4. Susan Cain: The power of introverts – I like this video because it stresses the importance of having introverts on teams, helps understand how common it is to be introverted, and challenges introverts to speak up!
  5. Derek Sivers: How to start a movement (short and funny) – There are not too many funny and short TED Talks. People-centered leaders understand the importance of having people willing to follow them, and this video lays a clear vision for the importance of followers.

Listen . . Lead. Repeat often!

Scott

The Book of Joy: The 20 thoughts that stayed with me

The Book of Joy: The 20 thoughts that stayed with me

One question I ask on the Team Member Fact Sheet is: If you could have dinner with anyone, past or present, who would you select and what question would you ask them? When I answer this, George Washington comes to mind and the thing I would ask him is: What part of what you put in place when this country was formed do you hope is still there in 200 years?

When I was handed The Book of Joy, it was not on my personal bucket list to go into a room with Bishop Desmond Tutu and the Dalai Lama to ask questions and listen to them share their stories and collective wisdom for a week. As I read the last page, I felt like I had been part of a very special event – and I had a book with pages dog-eared around all the thoughts I collected during the journey. I liked this book, and as you head into a gift-giving time of year, it is worth putting on your list.

Instead of writing a review, let me just share some of the thoughts I highlighted from those dog-eared pages and let the thoughts and wisdom stand on their own for a little while:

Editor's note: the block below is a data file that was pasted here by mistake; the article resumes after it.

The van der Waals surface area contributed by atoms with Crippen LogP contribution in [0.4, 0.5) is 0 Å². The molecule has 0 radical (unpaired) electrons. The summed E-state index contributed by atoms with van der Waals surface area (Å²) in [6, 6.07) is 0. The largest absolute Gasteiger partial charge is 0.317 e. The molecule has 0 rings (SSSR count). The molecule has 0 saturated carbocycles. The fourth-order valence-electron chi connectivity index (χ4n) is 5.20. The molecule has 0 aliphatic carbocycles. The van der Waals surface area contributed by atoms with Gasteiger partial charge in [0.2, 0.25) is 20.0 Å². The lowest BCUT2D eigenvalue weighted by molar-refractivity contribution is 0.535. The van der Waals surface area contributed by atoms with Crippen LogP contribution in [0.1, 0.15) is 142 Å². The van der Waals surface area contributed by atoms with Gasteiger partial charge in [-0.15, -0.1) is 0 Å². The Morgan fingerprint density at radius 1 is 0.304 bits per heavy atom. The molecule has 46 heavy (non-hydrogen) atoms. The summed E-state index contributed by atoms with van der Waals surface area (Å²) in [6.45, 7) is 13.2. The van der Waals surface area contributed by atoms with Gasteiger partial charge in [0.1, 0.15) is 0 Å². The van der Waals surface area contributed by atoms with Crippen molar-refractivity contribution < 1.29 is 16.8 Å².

1. So when you look at the same event from a wider perspective, we will reduce the worrying and our own suffering. ~ Dalai Lama (p. 37)
  2. A study (by Brickman, Coates, Janoff-Bulman) found that lottery winners were not significantly happier than those paralyzed by an accident.
  3. Courage: Is not the absence of fear but the triumph over it. ~ Nelson Mandela (p. 94)
  4. Courage: Is not the absence of fear, but the ability to act despite it. ~ Desmond Tutu (p. 94)
  5. Studies have shown that sadness lasts longer than fear or anger. Fear lasts 30 minutes, sadness 120 hours. (p. 110)
  6. Sadness seems to cause us to reach out to others. We don’t get really close to others if our relationship is made up of unending hunkydory-ness. It is the hard times, the painful times, the sadness and grief that knit us more closely together. (p. 110)
  7. Without love, there is not grief . . . when we feel our grief, uncomfortable and aching as it might be, it is actually a reminder of the beauty of that love, now lost. ~ Gordon Wheeler (psychologist) (p. 113)
  8. Hope requires faith – even if that faith is in nothing more than human nature or the very persistence of life to find a way. Hope is nurtured by relationships, by community. Despair sends us inward. Hope sends us into the arms of others. (p. 123)